FIGURE 1. Cancer cases and deaths in 2020.

About two-third of cases are detected at initial stages (Fotouhi et al, 2019; Id et al., 2021, Kashyap et al, 2022). The classification and identification of gene expression using DNA microarray data is an effective tool for cancer diagnosis and prognosis for specific cancer subtypes. AI-based learning algorithms are vital tools and the most often used way to achieve significant features of gene expression data and play an essential part in gene categorization. This article will give a review of some of those strategies from the literature and information on the various datasets on which these techniques are applied and their associated benefits and drawbacks. The most classic variants of deep learning, such as Convolution Neural Networks, Artificial Neural Networks, and Autoencoders, have been established as essential tools for clinical oncology research and can be used to drive decision-making regarding disease diagnosis and therapy. As time passes, sickness in general, and cancer in particular, grow increasingly complex and challenging to identify, analyze, and treat. Cancer research is a prominent topic of study in the medical world.

1.1 Distribution of articles

The selected articles for analysis have been published in last 5-years. Most of the research articles explored in this study have been published in 2018 and 2019. The articles that have explored gene expression data for cancer diagnosis/survival/stage prediction have been included in this study. Figure 2 presents the year-wise distribution of articles.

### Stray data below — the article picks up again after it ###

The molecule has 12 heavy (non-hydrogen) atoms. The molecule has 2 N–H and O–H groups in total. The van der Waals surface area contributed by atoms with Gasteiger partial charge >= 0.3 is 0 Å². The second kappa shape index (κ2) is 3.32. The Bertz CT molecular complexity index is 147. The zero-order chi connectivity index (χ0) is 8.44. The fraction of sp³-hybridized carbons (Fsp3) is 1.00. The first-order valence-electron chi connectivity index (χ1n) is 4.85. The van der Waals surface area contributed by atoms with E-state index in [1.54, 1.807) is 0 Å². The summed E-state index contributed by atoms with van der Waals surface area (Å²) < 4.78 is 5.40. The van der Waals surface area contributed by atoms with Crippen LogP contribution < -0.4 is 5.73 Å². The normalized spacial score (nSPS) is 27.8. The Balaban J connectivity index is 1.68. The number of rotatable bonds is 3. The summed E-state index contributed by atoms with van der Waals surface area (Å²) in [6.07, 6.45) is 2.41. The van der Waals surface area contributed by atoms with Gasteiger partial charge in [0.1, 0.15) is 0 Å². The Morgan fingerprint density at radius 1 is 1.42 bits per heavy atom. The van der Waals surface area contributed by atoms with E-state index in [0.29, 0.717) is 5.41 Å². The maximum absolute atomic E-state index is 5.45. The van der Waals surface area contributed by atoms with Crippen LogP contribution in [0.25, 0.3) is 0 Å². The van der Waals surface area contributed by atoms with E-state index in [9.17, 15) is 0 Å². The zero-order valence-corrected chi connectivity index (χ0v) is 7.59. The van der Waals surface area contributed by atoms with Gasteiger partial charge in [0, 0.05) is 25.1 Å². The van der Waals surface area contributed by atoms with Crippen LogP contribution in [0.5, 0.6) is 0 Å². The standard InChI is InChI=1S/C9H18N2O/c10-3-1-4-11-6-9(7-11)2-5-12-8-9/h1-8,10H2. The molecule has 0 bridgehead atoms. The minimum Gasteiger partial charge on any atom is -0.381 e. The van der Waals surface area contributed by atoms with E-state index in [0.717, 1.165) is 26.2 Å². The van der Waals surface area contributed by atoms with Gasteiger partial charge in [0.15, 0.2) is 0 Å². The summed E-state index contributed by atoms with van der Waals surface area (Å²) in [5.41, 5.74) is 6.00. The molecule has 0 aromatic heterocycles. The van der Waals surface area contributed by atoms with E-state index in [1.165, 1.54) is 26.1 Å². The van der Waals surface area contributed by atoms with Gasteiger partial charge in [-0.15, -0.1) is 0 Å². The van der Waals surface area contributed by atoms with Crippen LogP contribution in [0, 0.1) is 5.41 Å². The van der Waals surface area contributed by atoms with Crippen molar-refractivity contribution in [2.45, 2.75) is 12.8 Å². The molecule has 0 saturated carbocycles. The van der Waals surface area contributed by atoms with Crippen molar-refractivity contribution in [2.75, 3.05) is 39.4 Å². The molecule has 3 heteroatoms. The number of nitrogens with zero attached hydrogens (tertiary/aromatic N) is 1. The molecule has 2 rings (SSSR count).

FIGURE 2. Year-wise Distribution of articles.

1.2 Contributions of study

The study contributes in a number of ways. Following are the significant contributions made by the study:

• This article reviews recent developments in deep learning-based feature selection techniques for gene expression data interpretation and offers an extensive review of Deep Learning architectures that have demonstrated success across a wide range of industries and are now used to help doctors identify various chronic conditions.

• In this work, we have compared the outcomes of several optimizers on a dataset of RNA sequences. The study’s deep learning system categorizes five types of cancer: colon cancer, lung adenocarcinoma, prostate cancer, invasive breast carcinoma, and kidney clear cell carcinoma (COAD).

• The efficiency of several optimizers, including adaptive gradient optimization (AdaGrad), stochastic gradient descent (SGD), root mean square propagation (RMSProp), as well as adaptive momentum (Adam). AdaGrad and Adam are more precise, according to the experimental findings discovered in the dataset. The performance of a variety of learning and decay rates was explored in the performance study.